My great-grandfather’s brother–Charles Typert–left a wife and children on the South Shore and ‘married’ another woman and had several children by her. So I guess this wasn’t as uncommon as one might think.


    • Hi Gary: I am a relative of the Furlong’s. My grandmother Florence Teresa was half sister to Thelma. Their dad was Michael Furlong. If you receive this, please email me back. I was in Quoddy many years ago and met Muriel, Guy, and Thelma. Would love to chat with you.


  2. Hello Diane, I’m wondering if you can speak to fog patterns in Harrigan cove. I know it’s probably very unpredictable as is any weather related issues, but am wondering if you can provide an average. Would it be foggy there 20% of the time, 50% or 80% etc…..


    • That’s a great question, Darlene. The weather in Nova Scotia is very unpredictable, and along the shore, it is even more so with regard to fog.

      Personally, I don’t find Harrigan Cove to be foggier than other places on the Eastern Shore. I’d say average, which would be somewhere around 20% or less of the time. Now if we were talking about Marie Joseph, I’d say 50% of the time. Okay, maybe not that much, but it’s been sunny all along the shore and I’ve hit Marie Joseph, and it’s foggy. I drive over the hill into Liscomb Mills, and it is sunny again.

      Since I don’t live in Harrigan Cove and have only passed through a few thousand times over the years, my answer is just a guess. Someone who lives there year round can more accurately answer this question.


  3. Researching Battist (sometimes spelled Baptiste) of Harrigan Cove, Port Dufferin, Bay of Islands, Battist Island. Steel cross at St Mary’s Anglican Church Cemetery on Hwy 7 is etched Eliza Battist or perhaps Battise. Marriage bond 1815 for John (marked his X) Baptiste and Elizabeth Shiers. Found early census with John Sr and John Jr noted. John Jr believed to be born about 1827 and John Sr believed to be born around 1790. Variations of surname found as: Baptiste, Battis, Batthest, Battios, Battes, Bates, Battise and Battost, for this family. Book by Phillip Hartling mentions both John Battist Sr and Jr. Have you come across any information on this family? Kind regards, Julie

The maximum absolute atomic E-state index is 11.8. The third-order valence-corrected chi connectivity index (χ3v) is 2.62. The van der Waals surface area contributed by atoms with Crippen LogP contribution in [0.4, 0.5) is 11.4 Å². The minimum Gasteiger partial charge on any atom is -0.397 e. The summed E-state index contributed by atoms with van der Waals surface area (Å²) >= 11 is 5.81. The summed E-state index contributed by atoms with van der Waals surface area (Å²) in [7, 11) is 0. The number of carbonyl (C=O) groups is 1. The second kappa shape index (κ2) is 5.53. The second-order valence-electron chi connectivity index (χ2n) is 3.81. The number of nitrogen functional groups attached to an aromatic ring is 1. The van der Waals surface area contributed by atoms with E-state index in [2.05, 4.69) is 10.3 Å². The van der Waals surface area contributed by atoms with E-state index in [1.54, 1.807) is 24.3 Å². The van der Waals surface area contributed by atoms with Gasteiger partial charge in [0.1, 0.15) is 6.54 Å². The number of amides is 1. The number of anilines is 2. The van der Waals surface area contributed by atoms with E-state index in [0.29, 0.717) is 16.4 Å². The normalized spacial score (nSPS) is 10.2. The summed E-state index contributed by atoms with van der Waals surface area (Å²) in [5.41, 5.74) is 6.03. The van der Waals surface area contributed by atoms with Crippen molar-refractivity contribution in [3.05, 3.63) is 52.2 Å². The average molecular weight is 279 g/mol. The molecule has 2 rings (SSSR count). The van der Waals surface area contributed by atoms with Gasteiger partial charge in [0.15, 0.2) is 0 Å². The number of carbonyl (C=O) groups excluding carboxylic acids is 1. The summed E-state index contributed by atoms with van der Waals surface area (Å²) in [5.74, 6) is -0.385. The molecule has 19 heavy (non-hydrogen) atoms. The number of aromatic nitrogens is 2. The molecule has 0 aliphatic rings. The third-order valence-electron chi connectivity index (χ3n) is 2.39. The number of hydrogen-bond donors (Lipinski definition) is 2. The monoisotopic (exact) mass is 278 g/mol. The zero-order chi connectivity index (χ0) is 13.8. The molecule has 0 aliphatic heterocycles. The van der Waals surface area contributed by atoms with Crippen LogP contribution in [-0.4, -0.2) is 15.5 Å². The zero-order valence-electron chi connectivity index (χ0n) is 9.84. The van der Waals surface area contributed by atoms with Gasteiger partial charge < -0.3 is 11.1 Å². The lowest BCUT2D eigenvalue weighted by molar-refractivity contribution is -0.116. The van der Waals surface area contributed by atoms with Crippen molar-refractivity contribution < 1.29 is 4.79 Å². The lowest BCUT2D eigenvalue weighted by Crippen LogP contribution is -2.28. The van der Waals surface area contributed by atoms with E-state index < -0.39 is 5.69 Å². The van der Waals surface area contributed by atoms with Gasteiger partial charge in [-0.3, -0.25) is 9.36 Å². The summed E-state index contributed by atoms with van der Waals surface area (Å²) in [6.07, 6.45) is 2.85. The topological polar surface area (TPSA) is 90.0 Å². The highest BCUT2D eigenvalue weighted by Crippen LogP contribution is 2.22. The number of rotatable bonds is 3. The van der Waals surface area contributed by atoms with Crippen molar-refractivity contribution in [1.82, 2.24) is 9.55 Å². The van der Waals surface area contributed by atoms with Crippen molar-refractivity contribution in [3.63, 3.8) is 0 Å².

4. Hi Im reserching my tree , live in Australia and have just been notified of DNA linked Tibert family . Are there any public trees I Can reserch , Neil


    • There’s no public tree I know of. I used to have one but that was two decades ago.

      My family line came to Nova Scotia, Canada, in 1751. I posted this history on my Liscomb Mills site: https://liscombmills.wordpress.com/original-families/tibert-typert/

      The other Tibert family in Nova Scotia settled on Long Island near Digby. So far, the researchers for that family and I have not found a connection. That connection may be back in the Palatinate Area.

      If you have a Tibert in your tree that was born or lived in Nova Scotia, let me know who it was with the basic details. I’ll see if I can find them in one of the Tibert trees. I have them for both branches.